In general, Dr. Bonanno recommended against using herbicides inside high tunnels or greenhouses. Having multiple crops in close proximity makes selecting a spray program difficult if not impossible. Chemicals can build up or volatilize in unexpected ways effecting plants and people working in closed spaces. The only exception would be mitigating weeds in an empty house before planting. Be sure to ventilate before and after but not during application to avoid movement of herbicides out of the greenhouse through exhaust fans. Wear all recommended protective clothing and respirators during application process as closed houses increase the risks to applicators. Dr. Bonanno advised Gramoxone be used instead of Roundup on existing landscape cloth or over sandy soils. Do NOT use Roundup on a soilless mix or sandy soil, as some clay is required to inactivate Roundup once it hits the soil. Roundup in soilless mixes or sand could pose a risk to future crops.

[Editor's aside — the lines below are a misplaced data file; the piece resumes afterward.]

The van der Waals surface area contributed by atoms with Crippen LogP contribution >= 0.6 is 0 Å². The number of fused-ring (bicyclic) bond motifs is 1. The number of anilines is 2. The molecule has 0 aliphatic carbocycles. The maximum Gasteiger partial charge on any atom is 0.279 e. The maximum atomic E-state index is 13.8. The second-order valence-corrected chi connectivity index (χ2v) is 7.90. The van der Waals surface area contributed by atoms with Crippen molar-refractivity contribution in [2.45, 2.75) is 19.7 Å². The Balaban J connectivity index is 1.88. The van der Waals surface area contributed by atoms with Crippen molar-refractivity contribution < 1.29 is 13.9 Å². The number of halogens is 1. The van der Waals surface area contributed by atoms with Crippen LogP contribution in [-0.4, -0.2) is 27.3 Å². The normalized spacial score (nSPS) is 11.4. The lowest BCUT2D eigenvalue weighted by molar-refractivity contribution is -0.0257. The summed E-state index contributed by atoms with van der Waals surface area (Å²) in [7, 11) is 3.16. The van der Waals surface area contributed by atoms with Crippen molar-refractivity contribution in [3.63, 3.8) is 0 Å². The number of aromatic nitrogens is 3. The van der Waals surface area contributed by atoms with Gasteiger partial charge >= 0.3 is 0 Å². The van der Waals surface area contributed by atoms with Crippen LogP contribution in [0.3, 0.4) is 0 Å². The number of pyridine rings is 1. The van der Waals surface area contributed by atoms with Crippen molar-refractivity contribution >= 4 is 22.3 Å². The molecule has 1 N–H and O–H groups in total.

For more information, contact Dr. Richard Bonanno, Extension and GAP Educator with UMass Extension Agricultural and Landscape Program, Amherst, Massachusetts, via email or call 978-361-5650.
Printed copies of the “New England Vegetable Management Guide” and the “Northeast Vegetable and Strawberry Pest Identification Guide” may be ordered from state Extension publication offices or call the University of Massachusetts Extension Bookstore at (413) 545-2717. The Guide was created by the Extension Vegetable Programs of all six New England State Universities and is updated every two years. This Guide for commercial vegetable growers offers cultural practice recommendations, including soil fertility, organic production and irrigation as well as weed, insect and disease management. Organic and Integrated Pest Management (IPM) efficacy tables, biological controls, pesticide safety, transplant production and seed or root stock sources are also included. A recent grant allowed color photos to be included allowing accurate weed, disease and pest identification.
A similar story ran in the May 28, 2012 New England issue of “Country Folks.”